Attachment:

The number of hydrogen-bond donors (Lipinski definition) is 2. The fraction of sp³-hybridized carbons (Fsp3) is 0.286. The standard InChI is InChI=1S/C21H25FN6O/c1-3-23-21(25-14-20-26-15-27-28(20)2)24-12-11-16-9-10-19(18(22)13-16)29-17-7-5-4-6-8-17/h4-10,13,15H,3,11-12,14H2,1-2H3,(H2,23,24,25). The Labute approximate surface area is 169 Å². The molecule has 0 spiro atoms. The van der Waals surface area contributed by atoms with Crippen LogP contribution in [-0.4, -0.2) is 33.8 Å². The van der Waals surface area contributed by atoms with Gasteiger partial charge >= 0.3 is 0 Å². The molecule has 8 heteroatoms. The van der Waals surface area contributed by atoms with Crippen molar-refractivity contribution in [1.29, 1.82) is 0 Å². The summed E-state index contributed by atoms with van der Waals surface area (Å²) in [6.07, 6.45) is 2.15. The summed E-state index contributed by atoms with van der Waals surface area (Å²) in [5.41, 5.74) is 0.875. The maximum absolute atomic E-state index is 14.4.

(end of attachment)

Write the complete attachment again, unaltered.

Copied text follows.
The number of hydrogen-bond donors (Lipinski definition) is 2. The fraction of sp³-hybridized carbons (Fsp3) is 0.286. The standard InChI is InChI=1S/C21H25FN6O/c1-3-23-21(25-14-20-26-15-27-28(20)2)24-12-11-16-9-10-19(18(22)13-16)29-17-7-5-4-6-8-17/h4-10,13,15H,3,11-12,14H2,1-2H3,(H2,23,24,25). The Labute approximate surface area is 169 Å². The molecule has 0 spiro atoms. The van der Waals surface area contributed by atoms with Crippen LogP contribution in [-0.4, -0.2) is 33.8 Å². The van der Waals surface area contributed by atoms with Gasteiger partial charge >= 0.3 is 0 Å². The molecule has 8 heteroatoms. The van der Waals surface area contributed by atoms with Crippen molar-refractivity contribution in [1.29, 1.82) is 0 Å². The summed E-state index contributed by atoms with van der Waals surface area (Å²) in [6.07, 6.45) is 2.15. The summed E-state index contributed by atoms with van der Waals surface area (Å²) in [5.41, 5.74) is 0.875. The maximum absolute atomic E-state index is 14.4.